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| THE AWAKENING OF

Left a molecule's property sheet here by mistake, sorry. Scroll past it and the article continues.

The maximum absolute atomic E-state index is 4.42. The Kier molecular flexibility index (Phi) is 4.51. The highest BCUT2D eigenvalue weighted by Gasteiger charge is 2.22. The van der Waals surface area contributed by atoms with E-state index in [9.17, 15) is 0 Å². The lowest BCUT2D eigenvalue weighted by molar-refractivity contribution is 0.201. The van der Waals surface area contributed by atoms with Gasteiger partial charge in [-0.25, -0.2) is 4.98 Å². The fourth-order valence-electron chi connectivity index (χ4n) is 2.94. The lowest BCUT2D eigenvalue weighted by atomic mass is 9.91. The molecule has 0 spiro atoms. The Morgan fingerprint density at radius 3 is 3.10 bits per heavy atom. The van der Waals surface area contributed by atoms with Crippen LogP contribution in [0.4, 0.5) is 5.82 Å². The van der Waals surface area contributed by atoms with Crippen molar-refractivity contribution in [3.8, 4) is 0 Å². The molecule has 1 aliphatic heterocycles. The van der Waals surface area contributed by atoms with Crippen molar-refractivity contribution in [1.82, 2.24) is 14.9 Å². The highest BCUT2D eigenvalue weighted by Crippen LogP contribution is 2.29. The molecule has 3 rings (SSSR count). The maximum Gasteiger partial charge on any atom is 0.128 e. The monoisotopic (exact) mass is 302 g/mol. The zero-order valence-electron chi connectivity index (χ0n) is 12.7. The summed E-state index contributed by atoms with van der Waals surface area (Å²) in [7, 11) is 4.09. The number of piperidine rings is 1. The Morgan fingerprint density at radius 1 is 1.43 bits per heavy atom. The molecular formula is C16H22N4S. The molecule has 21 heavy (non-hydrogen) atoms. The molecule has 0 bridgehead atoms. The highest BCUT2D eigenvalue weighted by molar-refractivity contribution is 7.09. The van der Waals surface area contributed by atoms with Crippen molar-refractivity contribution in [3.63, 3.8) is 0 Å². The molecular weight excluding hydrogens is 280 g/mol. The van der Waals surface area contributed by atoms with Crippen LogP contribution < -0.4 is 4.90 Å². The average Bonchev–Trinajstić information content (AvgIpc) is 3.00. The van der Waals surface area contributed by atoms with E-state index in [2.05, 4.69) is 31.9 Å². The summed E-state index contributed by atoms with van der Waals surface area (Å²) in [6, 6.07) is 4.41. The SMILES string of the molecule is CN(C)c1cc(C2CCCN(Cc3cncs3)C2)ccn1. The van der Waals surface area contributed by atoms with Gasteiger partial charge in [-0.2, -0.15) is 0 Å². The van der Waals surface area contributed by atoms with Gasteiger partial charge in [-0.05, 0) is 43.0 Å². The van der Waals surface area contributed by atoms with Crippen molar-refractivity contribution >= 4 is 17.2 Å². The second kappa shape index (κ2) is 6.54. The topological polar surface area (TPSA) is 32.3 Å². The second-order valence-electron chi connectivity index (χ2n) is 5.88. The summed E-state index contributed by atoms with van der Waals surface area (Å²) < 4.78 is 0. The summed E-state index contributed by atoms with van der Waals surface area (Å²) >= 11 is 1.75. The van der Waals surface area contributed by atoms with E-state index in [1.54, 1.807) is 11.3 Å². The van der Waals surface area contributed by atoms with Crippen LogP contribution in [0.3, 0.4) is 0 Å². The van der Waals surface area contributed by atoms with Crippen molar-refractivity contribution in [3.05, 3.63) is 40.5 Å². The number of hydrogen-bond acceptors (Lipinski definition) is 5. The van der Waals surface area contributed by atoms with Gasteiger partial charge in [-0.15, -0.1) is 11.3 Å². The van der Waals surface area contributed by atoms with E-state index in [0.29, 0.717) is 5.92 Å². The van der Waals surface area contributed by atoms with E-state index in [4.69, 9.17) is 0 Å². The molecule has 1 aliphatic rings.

HELENA RICHIE. # By MARGARET DELAND, Author o? "Dr. Lavendar's People," "Old Chester Tales/' t (Copyright. 1906, 1906, bjr Harper & Brothers. All Rights Referred.) I AS he got up he remembared Dr. Lavendar and the littl" boy, but he was at a loss how to Intro duce the subject. In his per plexity he frowned, and Mrs. Richie said, quickly:' "Of course sh? sha'n't do any work. I'm not so bad tempered as you think; I only meant that I don't like discomfort. "You bad tempered?" hfe said. "No. in deed! You're just the opposite. That s ?Why I suggested you when I heard about tlifs boy." "What boy?" "Why. a little fellow of s?ven?David bis name is?that Dr. Lavendar is trying to And a home for. And* I thought per haps you " ?? would take him?" cried Mrs. Richie in astonishment, and then she laughed. "I!" "Why. it occurred to me that perhaps you might be lonely, and " Helena Richie stopped laughing: sh.-> pulled off her other glove and looked down at her white hands. "Well. yes. I'm lonely. ^ut?I don't like children, Dr. King." "You don't?" he said, blankly, and in his surprise he sat down again. "Oh. I'm sure that's only becaust; you don't know them. If you had ever known a child " "I have," Mrs. Richie said, "one." Her voice was bleak: the gayety had dropped out of it; for an instant she looked old. William King understood. "It died." She nodded. She began to pu\l her gloves on again, smoothing down each linger carefully and not looking at him. "A littlo girl?" "Boy." She turned her face away, but he saw her chin tremble. There was a moment's silence, then the doctor said, with curious harshness: "Well, anyhow, you know what it means to have owned your own." "Better not have known!" "I can't feel that. But perhaps I don't understand." "You don't understand." Her head, with its two soft braids wound around It like a wreath, was bent so that he could not see her face. "Dr. King, his father?hurt.iiim. Yes. hurt a little baby, eight months and twelve days old. He dted seven weeks later." William drew in his breath; he found no words. "That t?as,twelve years ago, but I can't seem to?to get over it," she said, with a sort of gasp. "But how " Dr. King began. "Oh, he was not himself. He *?as? happy. I believe you call it 'happy'?" "How did you bear it?" "I didift bear it, I suppose. I never have borne It!" "Did he repent before he died?" Wil liam King said, passionately. "Before he ?" Her voice suddenly shook; she made elaborate pretense of calmness, fastening her gloves and look ing at ..iem critically, then she said: "Yes, Dr. King, he repented. He re pented!" "If there ever was excuse for divorce, you had it!" "You don't think there ever is?" she asked, absently. "No," William said. "I suppose you'll think I'm very old-fashioned, but I don't, unless " he stopped short: he could not have put his qualifying thought into words to any woman, especially not to this woman, so like a girl in spite of her thirty-odd years. "You see," he said, awkwardly, "it's such an unusual thing. It never happened in Old Chester; why. I don't believe I ever saw a?a divorced person in my ijfe!" "Well," she / said, "anyhow, I didn't , get a divoree."\ "Mrs. Richie!v he said, blushing to his temples, "you didn't think I thought of such a thing?" \ But it was plain that she regretted her confidence: she rtose with the evident pur pose of changing the subject. "I must go/and put in spine more seeds. Why ^jdtfesn't Dr. Lavendar keep this little boy? AI??#vall, he's lonely himself." J "Well, he's an old man, you know, I and " "Dr. King." she broke in. "I don't I mind having th-- child here for a week while Dr. Lavendar is looking for som ? j body to tak- him. Not long r. It wouldn't 1 do. Really it wouldn't. But for a week, | perhaps, or maybe two '.That would b-> a great*lT?Ip," William ! King said. "Then Dr. Lavjfedar can have ! plenty of time to find a fime for him. j 1 would 'hare been g'.ad to tako l.im ray ' s?if. but just at present It happens that i it is not?I should say, Mrs. King is very | tired, and?" ' "It is perfectly convenient for me." Mrs. ; Richie said, "if you'll only cure Maggie! You must cure Maggie, so that she can mak? cookies for hitri." "I'll cure Maggie," the doctor assured her, smiling, and went away much pleased with hims -lf. But when he got into his shabby old buggy he sighed. "Poor soul!" he said. "Poor soul!" CHAPTER III. William Kins reported th3 result of his call to Dr! Lavendar, and when he told the tragic story of the dead baby ^he old man blinked and shook his head. "Do you wonder she doesn't call her } self Mrs. Frederick Richie?" William de I manded. "I don't!" "No, that's natural, that's natural," Dr. Lavendar admitted. "I suppose it was a dreadful thing to say." said William, "but I just burst out and said that if ever there was an ex cuse for divorce, she had it!" "Whqt did she say?" "Oh, of course, that she hadn't been divorced. I was ashamed of myself the next minute for speaking of such a thing." "Poor child," said Dr. Lavendar, "living up there alone, and with such memories! I guess you're right: I guess she'd like to have little David, if only for company. But I think I'll keep him for a week or two myself, and let her get sort of ac quainted with him und?r my eye. That will give me a chance to get acquainted with her. But to think I haven't known about that baby until now! It must be my fault that she was not drawn to tell me. But I'm afraid I wasn't drawn to her just at first." Yet Dr. I.avendar was not altogether at faolt. This newcomer in Old Ch-ester was still a stranger to everybody, except to Sam Wright's Sam and to William King. To -be sure, as soon as she was settled in her house Old Chester had called and asked her to tea, and was con fused and annoyed because its invitations were not accepted. Furthermore, she did not return the calls. She went to church, but not very regularly, and she never stopped to gossip in ?the vestibule or the churchyard. Even with Dr. Lav endar she was remote. The first time he went to see her he asked, with his usual directness, one or two questions: Did Mr. Pryor live in Mercer? No; he had business that brought him there occa sionally. Where did he live? In Phila delphia. Had she any relatives In this part of the world?except her brother? No, none; none anywhere. Was Mr. Pryor'married? Yes./ Had he any fam ily? One daughter; his wife was dead. "And you have lost your husband?" Dr. Lavendar" said, gently. "This is a lone ly life for you here*, I am afraid." But she said oh. no, not at all; she liked the quiet. Then, with faint im patience as if .she did not care to talk about her own affairs, she add >d that sh? had always lived in the east; "but I find it very pleasant here," she end?d, vaguely. Dr. Lavendar had gone away uneasy and puzzled. Why didn't she live with her brother? Family differences, no doubt. Curious how families fall out! "You'd think they'd be glad to hang to gether." the solitary old man thought, "and they are not necessarily bad folk who quarrel. Look at Sam and his boy. Both of 'em good as gold. But it's in the blood there." he said to himself, sighing. Sam and his son were not bad folk. The boy had nothing bad about him: nothing worse than an unexpectedness that had provided Old Chester with smiles for many yars. "No, he Is not bad: I have s:en to tlipt." his fathe.r us'd to say. "He's hardly been out of my sight twenty-four hours at a time. And I put my foot down on coll?ge with all its temptations. He's good?if he's nothing else!" And certainly Samuel Wrlgijt'was good too. Everybody in Old Chester said so. He said so hims_>lf. "I, my dear Eliza, have nothing with which to re proach myself," he used to tell his wife ponderously in moments of conjugal un bending. "I have done my duty. I al ways do my duty, under all circum stances. X am doing my duty now by Sam." This was when he and his son fell out on one point pr another, as they had be jK'Jn to do as soon as young Sam learned 1 to talk, and all becausa the fathej in ; sistiMi upon furnishing the boy with his i own most excellent principles and I theories, instead of letting the lad manu facture such tilings for himself. Now when Sam was twenty-three the falling i out had become chronic. No doubt it was j In the blood, as Dr. Lavendar said. Soma ! thirty years before, Sam senior, th?n a ; slTm and dreamy youth, light hearted and | givn to writing vrrses, had fallen out ! with his father, old Benjamin Wright; fallen out so finally that in all thes.' years j since the two men, father and son, had not spoken one word to each other. If I anybody might have been supposed to ! know the cause of that thirty-year-old j feud it was Dr. Lavendar. He certainly saw the beginning of it. * * * One stormy March evening Samuel j Wright, then twenty-four years old, I knocked at the rectory door; Dr. Lav endar, shielding his lamp from the wind with one hand, opened it himself. "Why, Sam, my boy," he said, and stopped abruptly. He led the way into his study and put the lamp down on the table. "Something is the matter?" "Yes." "What is it, Samuel?" "1 can't tell you. sir." "Does your father know?" "My father knows. * * * I will tell you \ this. Dr. Lavendar?that, so help me God,, I will never speak to my father again." The ycung man lifted one hand; his face, was dreadful to look upon. Then, trying to speak in a natural voice, he asked if he might -stay at the rectory for that night. Dr. Lavendar took two turns about his study, then he said, "Of course you may, Samuel, hut I shall feel it my duty to ac quaint your father with the fact." "Just as you please, sir." "And Sam?I hope the night will bring wisdOm." Sam was silent. "I shall see your father in the morn ing and try to clear this thing up." "Just as you please, sir. 1 would like to go to my room now if you have no ob jection." > And that was all Dr. Lavendar got out of the son. He lighted a lamp and silently pre ceded his guest upstairs; then he went back to his study and wrote a line to the ; father. He sent it out to the Wright house and sat up until midnight waiting for an answer. None came. "Well," said Dr. Lavendar, at last trudging up to bed, "the boy comes by his obstinacy hon estly." The next morning he went early | to see Mr. Benjamin Wright. But as far as any straightening out of the trouble went or any enlightenment as to its cause, he might as well have stayed at home. "Sam send you?" "No, I came to see what I could do for you both. I take it for granted that Sam is at fault in some way? But he Is a good boy, so I am sure he can be made to see his error." "Did he tell you what was the trouble?" "No; will you?" "Let him come back and behave him self!" the older man said. Dr. Lavendar thrust out his lower lip with a thoughtful frown. "It would ex pedite things, Wright, if you could tell me a little about the affair?" Mr. Wright hesitated. He thrust his hand down into a blue ginger jar for a piece of dried orange skin and bit at it as if to steady his lips. "Sam can tell you if he- wants*to. He has perhaps in formed you that he wishes to see the world? That he thinks life here very narrow? No? Well, I sha'n't quote him All I shall say is that I am doing mj duty to him. I've always done my duty to him. If he sees tit to set' up his own Ebenezer, and say he won't speak to me? | I suppose he conveyed that filial senti I ment to you??he can do so. When he gets hungry he can speak. That's ,what other puppies do when they are hungry." And that was all Dr. Lavendar got out of the father. * * * (To be Continued Tomorrow.) Woman's War. From the London Gentlewoman. The war against socialism is a wojnan's war; by women it must be fought, and by courage and loyalty it will be won. It's the Most Satisfactory as Well as the Most Economical Fine! to. Use iothe Range. very good housewife studies ways and means for making the "Dollar" do its whole duty. Helpful suggestions along this line never go amiss. In going over the home ex pense account you will find that fuel is a big item. The reduction of this expense is a problem* but, like all problems, it can be solved. The correct solution of the fuel problem is this: Use Coke Instead of Coal Ira tine Raim^e for Cooklo conomy is not the only advantage that recommends the use of Coke. It's the best fuel for cooking purposes, as well as the cheapest. Coke ignites quickly, burns evenly, making a fire that's* just right for cooking or baking. jrder Coke now and use it in the range when baking "Good Things" for the holiday season. You'll have every reason to be gratified with the results. WE'LL SUPPLY YOU COKE. I o9 Mill I 4113 II Oth Street N. W, huh Typed Love Letters. From the Cleveland Plain Dealer. "Men are getting so that they want to write their love letters on a typewriter," said the public stenographer in one of the big hotels yesterday. "They come in and want to rent the use of a machine for a little while?won't dictate the letter to me. Whenever they want to paddle the ma chine their ownselves then I know that it's a love letter. Men aren't often so cautious as a,ll that about their business letters. "It used to be that a girl would get hufTy if she got a letter from a fellow written on the typewriter, but I guess they're getting so they don't mind it so much any more. A g<^9 many of these traveling men have been in an office at some time or other and learned to run a machine, an they say they like to write their letters that way because they can do it so much more quickly. Should Woman Be TruthfulP From the Ladies' Field. It is no exaggeration to say that a more or less truthful woman is looked upon with grave suspicion. What ta ftiore. no body believes her. If she quite truthfully pronounces hei age to be twenty-nine, everybody at onc? says then she must be at least thirty, five; while if she should ever be cajoled Into admitting the number of proposal* she had in her youth it will only confirm the popular impression that she had been lucky to catch a husband at all.